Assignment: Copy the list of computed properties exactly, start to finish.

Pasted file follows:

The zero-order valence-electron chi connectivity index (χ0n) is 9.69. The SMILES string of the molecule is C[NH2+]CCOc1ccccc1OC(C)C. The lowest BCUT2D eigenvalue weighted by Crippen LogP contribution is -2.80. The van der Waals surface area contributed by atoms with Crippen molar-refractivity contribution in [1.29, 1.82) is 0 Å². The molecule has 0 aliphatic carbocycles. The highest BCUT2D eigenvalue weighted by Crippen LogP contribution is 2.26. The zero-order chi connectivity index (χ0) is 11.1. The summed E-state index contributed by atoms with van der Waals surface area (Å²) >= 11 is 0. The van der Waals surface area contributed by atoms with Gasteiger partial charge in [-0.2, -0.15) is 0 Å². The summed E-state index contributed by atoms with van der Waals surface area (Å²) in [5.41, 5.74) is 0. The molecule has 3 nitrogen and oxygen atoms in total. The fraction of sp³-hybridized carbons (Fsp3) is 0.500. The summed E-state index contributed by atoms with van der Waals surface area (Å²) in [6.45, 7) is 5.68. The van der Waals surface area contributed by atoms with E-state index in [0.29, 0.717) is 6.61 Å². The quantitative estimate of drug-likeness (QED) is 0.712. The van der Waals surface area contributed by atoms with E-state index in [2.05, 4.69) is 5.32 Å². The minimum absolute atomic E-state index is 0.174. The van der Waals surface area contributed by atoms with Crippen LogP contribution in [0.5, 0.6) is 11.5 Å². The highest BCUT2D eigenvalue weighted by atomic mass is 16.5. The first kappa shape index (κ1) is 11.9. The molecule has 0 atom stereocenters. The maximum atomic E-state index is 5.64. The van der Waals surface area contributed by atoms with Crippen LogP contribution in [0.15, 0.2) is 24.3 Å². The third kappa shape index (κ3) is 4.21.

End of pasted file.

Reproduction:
The zero-order valence-electron chi connectivity index (χ0n) is 9.69. The SMILES string of the molecule is C[NH2+]CCOc1ccccc1OC(C)C. The lowest BCUT2D eigenvalue weighted by Crippen LogP contribution is -2.80. The van der Waals surface area contributed by atoms with Crippen molar-refractivity contribution in [1.29, 1.82) is 0 Å². The molecule has 0 aliphatic carbocycles. The highest BCUT2D eigenvalue weighted by Crippen LogP contribution is 2.26. The zero-order chi connectivity index (χ0) is 11.1. The summed E-state index contributed by atoms with van der Waals surface area (Å²) >= 11 is 0. The van der Waals surface area contributed by atoms with Gasteiger partial charge in [-0.2, -0.15) is 0 Å². The summed E-state index contributed by atoms with van der Waals surface area (Å²) in [5.41, 5.74) is 0. The molecule has 3 nitrogen and oxygen atoms in total. The fraction of sp³-hybridized carbons (Fsp3) is 0.500. The summed E-state index contributed by atoms with van der Waals surface area (Å²) in [6.45, 7) is 5.68. The van der Waals surface area contributed by atoms with E-state index in [0.29, 0.717) is 6.61 Å². The quantitative estimate of drug-likeness (QED) is 0.712. The van der Waals surface area contributed by atoms with E-state index in [2.05, 4.69) is 5.32 Å². The minimum absolute atomic E-state index is 0.174. The van der Waals surface area contributed by atoms with Crippen LogP contribution in [0.5, 0.6) is 11.5 Å². The highest BCUT2D eigenvalue weighted by atomic mass is 16.5. The first kappa shape index (κ1) is 11.9. The molecule has 0 atom stereocenters. The maximum atomic E-state index is 5.64. The van der Waals surface area contributed by atoms with Crippen LogP contribution in [0.15, 0.2) is 24.3 Å². The third kappa shape index (κ3) is 4.21.